The Province from Vancouver, British Columbia, Canada on October 3, 2002 · 6
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The Province from Vancouver, British Columbia, Canada · 6

Vancouver, British Columbia, Canada
Issue Date:
Thursday, October 3, 2002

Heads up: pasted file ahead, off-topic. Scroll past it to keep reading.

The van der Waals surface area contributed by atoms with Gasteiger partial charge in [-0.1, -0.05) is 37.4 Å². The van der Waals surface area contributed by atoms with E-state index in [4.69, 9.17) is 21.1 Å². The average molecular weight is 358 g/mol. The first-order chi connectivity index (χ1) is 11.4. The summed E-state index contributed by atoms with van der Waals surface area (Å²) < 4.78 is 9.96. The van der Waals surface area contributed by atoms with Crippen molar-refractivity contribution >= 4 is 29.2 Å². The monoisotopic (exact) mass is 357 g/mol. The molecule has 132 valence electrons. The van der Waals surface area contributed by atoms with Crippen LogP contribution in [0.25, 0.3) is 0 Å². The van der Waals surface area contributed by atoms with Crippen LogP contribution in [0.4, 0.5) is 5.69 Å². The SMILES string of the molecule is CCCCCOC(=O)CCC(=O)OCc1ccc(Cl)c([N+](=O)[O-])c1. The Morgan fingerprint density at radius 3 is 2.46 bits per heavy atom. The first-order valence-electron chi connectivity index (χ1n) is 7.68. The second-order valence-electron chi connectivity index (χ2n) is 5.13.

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AS TrfrfptfOVINCrT-" Thursday, October 372002" ase is now the larges investigation in Can diai Pig farmer unmoved but alert as he is accused of murdering four more women, for a total of 15 Stories by Suzanne Fournier Staff Reporter Robert Pickton was accused yesterday of being the worst serial killer in Canadian history. Four new first-degree murder charges were laid against the 52-year-old Port Coquitlam pig farmer, bringing the total of his alleged victims to 15. Appearing by video in Port Coquitlam provincial court, Pickton was gaunt and balder than when last seen in May, his receding hairline appearing shaved at the top and his dirty blond hair straggling to his shoulders. Pickton appeared unmoved by the latest murder charges but alert, cocking his head to the side as he followed court proceedings. "This case is now the largest serial killer investigation in Canadian history," Const. Cate Galliford, spokeswoman for the joint Vancouver police-RCMP missing women's task force, said at a media briefing yesterday. " -'; "We want to go on record as recognizing the tremendous work that the various police labs are doing in this case and the long hours being put in by specialists in various branches of forensic science," said Galliford. "This case is also employing some of the most advanced, state-of-the-art scientific techniques available." The alleged victims named in yesterday's charges against Pickton are: Tanya Mario Holyk, who was only 20 when she was last seen in October 1996; Heather Gabrielle Chinnock, born Nov. 10, 1970, reported missing last June; Inga Monique Hall, who would be 49 and was reported missing in March 1998; and Sherry Leigh Irving, born March 1973 and last seen in April 1997. i Pickton was previously charged with killing Georgina Papin, Patricia Johnson, Helen Hallmark, Jennifer Furminger, Mona Wilson, Diane Rock, Sereena Abotsway, Andrea Joesbury, Heather Bottomley, Bren-da Wolfe and Jacquilene McDonell. Sherry Leigh Irving was a smart, attractive girl of Stl'atrimx aboriginal ancestry who excelled in track-and-field. Yesterday, she became the 15th alleged murder victim of Robert William Pickton. Irving, born March 19, 1973, to a Canadian army officer and a native woman, was reported missing to the Stl'atrimx tribal police in March, 1998. Sherry was sandwiched in age between her brothers, Chris, 25, and Will, 30, who still live with their families in the Stl'atrimx territory near Mount Currie. Will Irving said yesterday he "was expecting the worst, but it's still a shock." Irving said he still misses his sister, who "was fun and loved rock music," but hadn't seen her since 1996, long after Sherry had gravitated at 19 to the drug-infested streets of Vancouver's Downtown Eastside and New Westminster, where she was twice convicted of prostitution. Two months ago, police took DNA from Sherry's relatives, said Will. Sherry and her brothers grew up all over Canada, said Sherry's father, Wayne Irving, a retired army officer, but Sherry was "good at just about everything, school and sports." Sherry's mother died in 1994. Tanya Mario Holyk was only 20 when she disappeared in 1996, the earliest alleged murder victim of Pickton. Four new victims Robert William Pickton was charged yesterday with the murders of four more of the 63 women missing from Vancouver's Downtown Eastside. Those women are: ft',, ' $A j, : ml - jfraJ LCJ 1 lj 1 : Heather Gabrielle Chinnock: Born Nov. 10, 1970. She was last seen in April 2001 and reported missing the following June. Inga Monique Hall: Born Jan. 2b, 1952. She was last seen in February 1998 and reported missing In March 1998. Tanya Mario Holyk: Born on Dec. 8, 1975. She was last seen in October 1996 and reported missing in November 1997, . Sherry Leigh Irving: Born March 19, 1973. She was last seen in April 1997 and reported missing the following March. Both Holyk and Irving were of aboriginal ancestry, as are a disproportionate number of the 63 missing women and seven of Pick-ton's alleged 15 victims, leaving aboriginal leaders sad and angered yesterday. Stewart Phillip, president of the Union of B.C. Indian Chiefs, which represents the Stl'atrimx, said: "Our hearts and prayers go out to all the victims' families, regardless of whether they're aboriginal, but the disproportionate number of aboriginal women among the victims must form one of the focuses of what needs to be a thoroughgoing inquiry. "It reflects a dismissive and discriminatory attitude on the part of police agencies who didn't look as hard for these marginalized women as they would have if 63 women had disappeared from British Properties over time." Ernie Crey, a Sto:lo leader whose sister Dawn disappeared in 2000, said: "Theie women were forced to live in desperate and dangerous circumstances and they disappeared, yet for years police dismissed the notion of a serial killer at work. With 15 murder charges laid, almost half of them aboriginal women, I would hope police feel regret." Musician Gary Bigg, fiance of alleged murder victim Heather Chinnock, said yesterday he "was hurting pretty bad, like all the families must feel today." Bigg described Chinnock, whose teenaged son lives with relatives, as kind and honest. Chinnock visited the Pickton farm to party "and meet her needs" many times over the last decade, treating the place as a refuge from her difficult days in the Surrey sex trade, Bigg said. "Sometimes she'd come back from there and say it gave her nightmares, but she always went back." Inga Monique Hall, born Jan. 25, 1952, among the four new alleged murder victims, was last seen in February 1998 and reported missing a month later. Who'll pay for Pickton's lawyers? Both Crown counsel Michael Petrie and Robert Pickton's lawyer, Peter Ritchie, say they are anxious to proceed with Pickton's preliminary hearing, slated for Nov. 4. Ritchie said he is "optimistic" the B.C. government will pay for Pickton's defence but if it does not, he will apply for a stay of proceedings in B.C. Supreme Court because Pickton cannot pay and he needs a team of at least six lawyers. Ritchie revealed yesterday that Pick-ton, who owns millions of dollars in land with his two siblings, has no cash flow to pay the legal team of six lawyers that he needs as the murder charges mount. Because he's a millionaire, Pickton isn't eligible for legal aid and his assets are all tied up, said Ritchie. "This case has become exceedingly complex and complicated," Ritchie told the judge. For example, Ritchie said he recently learned that police had wiretaps in the case, although he did not disclose who the wiretaps targeted. "This will be a jury trial," Ritchie told reporters. "This is the sort of case that goes to a jury trial." Use of police wiretaps revealed As the eight-month-long investigation involving 91 officers and costing $20 million a year grinds on, yet another dimension of the complex case against Robert Pickton was revealed yesterday. Pickton's lawyer, Peter Ritchie, noted that in addition to "tens of thousands of pages of disclosure in the case already," he learned recently that police apparently used wide-ranging wiretaps. Although neither Ritchie nor Crown counsel Michael Petrie revealed any details about the wiretaps, The Province has learned that at least five of Pickton's friends and associates have been notified recently, as required by law, that their phones may have been tapped over the last several months. Petrie said wiretap subjects are notified only after police surveillance of their con-: versations has been completed. A friend of Pickton's who did not want to be identified told The Province he is angry that his phone was bugged. "I told police when they came here and I still say today that Willie Pickton was too simple and goodhearted to be capable of murdering the women he's accused of killing," he said. "Cops can snoop all they want, that's all I said."